According to the Centers for Disease Control and Prevention, someone in the US acquires a drug-resistant infection every 11 seconds; every 15 minutes, someone dies as a result of one. With the outbreak of the novel coronavirus, the global toll has become more significant. Rampant misuse and overuse of antibiotics in the treatment of humans, in the rearing of livestock, and even in plants, has allowed antibiotic resistance to flourish. The relentless evolution of antibiotic-resistant bacteria and a dwindling antibiotic discovery pipeline have resulted in an antimicrobial resistance (AMR) crisis. By 2050, it’s projected that AMR will lead to 10 million deaths annually, surpassing cancer. There’s a critical need for new antibiotics — and yet pharmaceutical companies have largely abandoned the space in favor of more lucrative markets.
With Audacious investment, the Collins Lab at MIT will launch the Antibiotics-AI Project, which over seven years will develop seven new classes of antibiotics to treat seven of the world’s deadliest bacterial pathogens. This will represent a significant increase in the number of unique antibiotic classes that have been developed in the last 90 years — and will be the first new classes in over three decades. The team has set their sights on treatments for the superbugs most likely to infect and kill humans over the next 30 years, specifically (1) Escherichia coli, (2) Klebsiella pneumoniae, (3) Acinetobacter baumannii, (4) Pseudomonas aeruginosa, (5) Neisseria gonorrhoeae, (6) Staphylococcus aureus, and (7) Mycobacterium tuberculosis. By tackling them, the Antibiotics-AI Project will prevent millions of deaths, while dramatically enhancing our capability to develop new antibiotics and to treat existing and emerging resistant infections.
The Antibiotics-AI Project leverages advances in machine learning by applying computational techniques to screen unprecedented numbers of molecules. First, the team will create a 100,000-compound training library. They will then screen these compounds against seven deadly target pathogens, to learn which molecules exhibit activity. These data will be used to train machine learning models that will be applied to computer-based libraries of over a billion molecules, to identify novel antibiotics and design them from scratch. This will be done on a pathogen-by-pathogen basis, and in each case, they will synthesize and test the top predictions. They will then test the effectiveness of these compounds against infections in mice, and advance the most promising candidates to clinical trials.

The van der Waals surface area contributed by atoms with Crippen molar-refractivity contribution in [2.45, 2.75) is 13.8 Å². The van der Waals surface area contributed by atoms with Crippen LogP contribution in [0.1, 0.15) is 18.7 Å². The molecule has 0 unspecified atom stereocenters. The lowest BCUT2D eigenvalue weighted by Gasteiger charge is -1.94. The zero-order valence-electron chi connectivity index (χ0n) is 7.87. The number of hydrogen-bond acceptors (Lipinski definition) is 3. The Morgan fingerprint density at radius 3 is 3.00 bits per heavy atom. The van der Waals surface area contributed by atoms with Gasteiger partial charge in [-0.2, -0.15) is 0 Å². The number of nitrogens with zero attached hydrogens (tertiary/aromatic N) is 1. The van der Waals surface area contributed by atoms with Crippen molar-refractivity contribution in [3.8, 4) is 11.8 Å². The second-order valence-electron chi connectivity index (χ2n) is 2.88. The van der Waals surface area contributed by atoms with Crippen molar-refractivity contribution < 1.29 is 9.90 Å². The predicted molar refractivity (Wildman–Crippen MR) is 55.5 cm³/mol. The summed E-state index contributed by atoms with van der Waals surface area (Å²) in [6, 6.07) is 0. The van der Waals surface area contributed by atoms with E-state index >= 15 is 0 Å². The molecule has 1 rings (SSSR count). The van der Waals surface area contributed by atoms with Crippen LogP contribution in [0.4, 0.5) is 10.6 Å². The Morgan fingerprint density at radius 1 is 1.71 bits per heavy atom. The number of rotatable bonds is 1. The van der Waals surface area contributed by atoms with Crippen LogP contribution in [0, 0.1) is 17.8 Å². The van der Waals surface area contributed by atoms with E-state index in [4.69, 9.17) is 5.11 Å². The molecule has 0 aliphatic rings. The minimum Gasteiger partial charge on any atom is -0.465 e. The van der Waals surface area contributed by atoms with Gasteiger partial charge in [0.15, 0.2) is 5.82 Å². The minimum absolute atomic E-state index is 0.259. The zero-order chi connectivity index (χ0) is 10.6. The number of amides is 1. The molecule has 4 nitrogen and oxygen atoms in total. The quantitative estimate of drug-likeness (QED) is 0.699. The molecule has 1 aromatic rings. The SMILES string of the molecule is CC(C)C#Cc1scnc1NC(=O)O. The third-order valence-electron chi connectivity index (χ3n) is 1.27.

Housed at the Massachusetts Institute of Technology (MIT), Collins Lab is a leader in antibiotics, bioengineering, and machine learning. This interdisciplinary team of world-class bioengineers, microbiologists, computer scientists and chemists conducted small-scale, proof-of-concept work that resulted in the discovery of halicin, which has potent antibacterial activity against some of the world’s deadliest antibiotic-resistant bacterial pathogens. Additionally, they have a strong track record of translating their bioengineering and machine learning advances commercially and clinically, having partnered with over 25 companies across biotech and pharma.
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Jim Collins is Director of Collins Lab. He is a bioengineering professor at MIT, Harvard's Wyss Institute, and the Broad Institute. As one of the founders of the field of synthetic biology, his research group is currently focused on using AI and synthetic biology to create next-generation diagnostics and therapeutics. Jim has also helped to launch several biotech companies, including Synlogic and Sherlock Biosciences. He is a recipient of the MacArthur "Genius" Award, is a Rhodes Scholar, and has been elected as a member of the National Academy of Sciences, the National Academy of Engineering, and the National Academy of Medicine.
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